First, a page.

Resurrecting Hispanic culture

As she embarks on her first tour of the U.S., singer-songwriter Yasmin Levy, 34, has built an estimable reputation as a champion of Ladino music, the ancient music of the Sephardic Jews of Spain.

Singing Ladino, Bedouin and original Ladino-like songs, sometimes imbued with Turkish or Flamenco influences, Levy is on a mission to preserve and promote a language and culture facing extinction.

Since making her international debut at the WOMEX International World Music Expo in 2002, Levy has released three albums. The first, “Romance and Yasmin,” was nominated for a BBC World Music Award; the second, and more experimental disc, “La Juderia,” received additional acclaim.

Now with “Mano Suave,” her first album distributed in the U.S., she embarks on a tour that includes a Thursday gig in Herbst Theatre sponsored by the San Francisco Jazz Festival.

Levy’s low-voiced, remarkably flexible throaty instrument seems like a channel to olden times. Singing of love and longing, even performing an original setting of Psalm 118: 21-22, her highly evocative, wailing delivery cuts across cultural boundaries.

One moment you think you’re listening to the daughter of a Hasidic cantor, the next you wonder if she may be Iranian or Turkish.

“Mother, I long for Jerusalem,” sings Levy on the first track of “Mano Suave.” Although the song and lyric are traditional, they’re especially fitting for a Jerusalem-born artist who heard her first Ladino songs in the kitchen, sung by her mother.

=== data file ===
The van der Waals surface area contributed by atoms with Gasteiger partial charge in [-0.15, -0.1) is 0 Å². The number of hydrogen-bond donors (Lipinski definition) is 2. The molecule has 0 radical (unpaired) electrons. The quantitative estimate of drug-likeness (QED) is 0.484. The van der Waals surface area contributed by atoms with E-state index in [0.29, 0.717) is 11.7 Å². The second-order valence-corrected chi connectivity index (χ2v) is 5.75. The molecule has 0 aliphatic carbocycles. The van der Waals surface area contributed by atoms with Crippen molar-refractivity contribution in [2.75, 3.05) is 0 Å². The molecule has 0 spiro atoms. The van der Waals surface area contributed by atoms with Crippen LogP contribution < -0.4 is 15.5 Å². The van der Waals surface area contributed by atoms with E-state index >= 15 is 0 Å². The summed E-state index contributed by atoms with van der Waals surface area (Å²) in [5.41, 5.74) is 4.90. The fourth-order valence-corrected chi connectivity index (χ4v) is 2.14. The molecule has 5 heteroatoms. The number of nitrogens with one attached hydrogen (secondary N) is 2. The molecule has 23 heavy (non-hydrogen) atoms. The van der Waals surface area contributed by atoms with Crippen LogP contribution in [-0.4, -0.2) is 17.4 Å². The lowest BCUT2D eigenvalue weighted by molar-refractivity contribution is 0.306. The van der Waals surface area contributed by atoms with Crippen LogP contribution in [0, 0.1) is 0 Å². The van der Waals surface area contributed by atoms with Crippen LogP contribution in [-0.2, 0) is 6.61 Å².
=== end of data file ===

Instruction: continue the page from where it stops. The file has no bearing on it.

“I took them from the kitchen to the stage,” she says about her stage debut at the age of 20.

Before devoting herself to song, Levy worked on cars in a garage and opened her own reflexology clinic. The latter endeavor was short-lived; even as she was seeing her very first patient, she discovered her mind far more on song than on pressure points.

These days, she uses song to heal centuries-old divisions, and serves as a goodwill ambassador for Children of Peace, a U.K.-based charity fighting to alleviate the plight of all children caught in the multinational Middle East crisis.

Levy’s haunting voice, filled with the heart and passion of a people who have survived centuries of persecution and misunderstanding, is certain to attract a huge following. Take advantage of the opportunity to hear her now, before she becomes idolized in the manner of Cesaria Evora and other great artists whose voices seem to sing directly from their soul.

IF YOU GO

Yasmin Levy

Presented by San Francisco Jazz Festival

Where: Herbst Theatre,

401 Van Ness Ave., San Francisco

When: 7:30 p.m. Thursday

Tickets: $25 to $65

Contact: (866) 920-5299; www.sfjazz.org

Note: Levy will give a lecture-demonstration at 8 p.m. Saturday at the California Institute of Integral Studies, 1453 Mission St. For ticket information, call (415) 575-6175 or visit

www.ciis.edu/publicprograms.

If you find our journalism valuable and relevant, please consider joining our Examiner membership program.
Find out more at www.sfexaminer.com/join/

Just Posted

Homeless swept from Polk Street alley despite lack of shelter beds

On one of the first rainy days of the fall season, San… Continue reading

SF prosecutors ‘step aside’ as federal case moves to trial in Kate Steinle shooting

A years-long legal battle that garnered the attention of President Donald Trump… Continue reading

Rooftop park the latest point of conflict between Muni and Central Subway contractor

Bills, bills, bills. They’re a common household headache, but on the $1.6… Continue reading

New skyscraper to rise in city’s skyline

A proposed 800-foot tower could soon rise in downtown San Francisco’s rapidly… Continue reading

Kamala Harris drops out of presidential race

U.S. Sen. Kamala Harris suspended her presidential run Tuesday, according to two… Continue reading

Most Read